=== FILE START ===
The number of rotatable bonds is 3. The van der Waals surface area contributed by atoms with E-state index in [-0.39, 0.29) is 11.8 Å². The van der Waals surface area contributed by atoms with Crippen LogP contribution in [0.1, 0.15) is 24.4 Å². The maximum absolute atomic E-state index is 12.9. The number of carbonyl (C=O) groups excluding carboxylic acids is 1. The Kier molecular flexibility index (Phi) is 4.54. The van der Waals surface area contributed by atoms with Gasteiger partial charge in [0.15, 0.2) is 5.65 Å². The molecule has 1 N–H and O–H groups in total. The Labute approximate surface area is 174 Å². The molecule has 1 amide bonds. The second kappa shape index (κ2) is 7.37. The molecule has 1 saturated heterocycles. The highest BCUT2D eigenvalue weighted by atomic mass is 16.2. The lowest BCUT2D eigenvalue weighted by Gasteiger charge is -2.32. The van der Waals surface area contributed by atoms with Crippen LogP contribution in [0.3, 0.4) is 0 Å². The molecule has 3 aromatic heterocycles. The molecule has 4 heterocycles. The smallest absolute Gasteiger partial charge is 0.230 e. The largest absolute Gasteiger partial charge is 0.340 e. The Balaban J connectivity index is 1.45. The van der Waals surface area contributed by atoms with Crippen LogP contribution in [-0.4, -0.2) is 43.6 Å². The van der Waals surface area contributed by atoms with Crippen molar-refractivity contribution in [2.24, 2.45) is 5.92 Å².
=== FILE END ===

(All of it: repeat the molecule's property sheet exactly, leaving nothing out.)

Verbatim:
The number of rotatable bonds is 3. The van der Waals surface area contributed by atoms with E-state index in [-0.39, 0.29) is 11.8 Å². The van der Waals surface area contributed by atoms with Crippen LogP contribution in [0.1, 0.15) is 24.4 Å². The maximum absolute atomic E-state index is 12.9. The number of carbonyl (C=O) groups excluding carboxylic acids is 1. The Kier molecular flexibility index (Phi) is 4.54. The van der Waals surface area contributed by atoms with Gasteiger partial charge in [0.15, 0.2) is 5.65 Å². The molecule has 1 N–H and O–H groups in total. The Labute approximate surface area is 174 Å². The molecule has 1 amide bonds. The second kappa shape index (κ2) is 7.37. The molecule has 1 saturated heterocycles. The highest BCUT2D eigenvalue weighted by atomic mass is 16.2. The lowest BCUT2D eigenvalue weighted by Gasteiger charge is -2.32. The van der Waals surface area contributed by atoms with Crippen LogP contribution in [0.3, 0.4) is 0 Å². The molecule has 3 aromatic heterocycles. The molecule has 4 heterocycles. The smallest absolute Gasteiger partial charge is 0.230 e. The largest absolute Gasteiger partial charge is 0.340 e. The Balaban J connectivity index is 1.45. The van der Waals surface area contributed by atoms with Crippen LogP contribution in [-0.4, -0.2) is 43.6 Å². The van der Waals surface area contributed by atoms with Crippen molar-refractivity contribution in [2.24, 2.45) is 5.92 Å².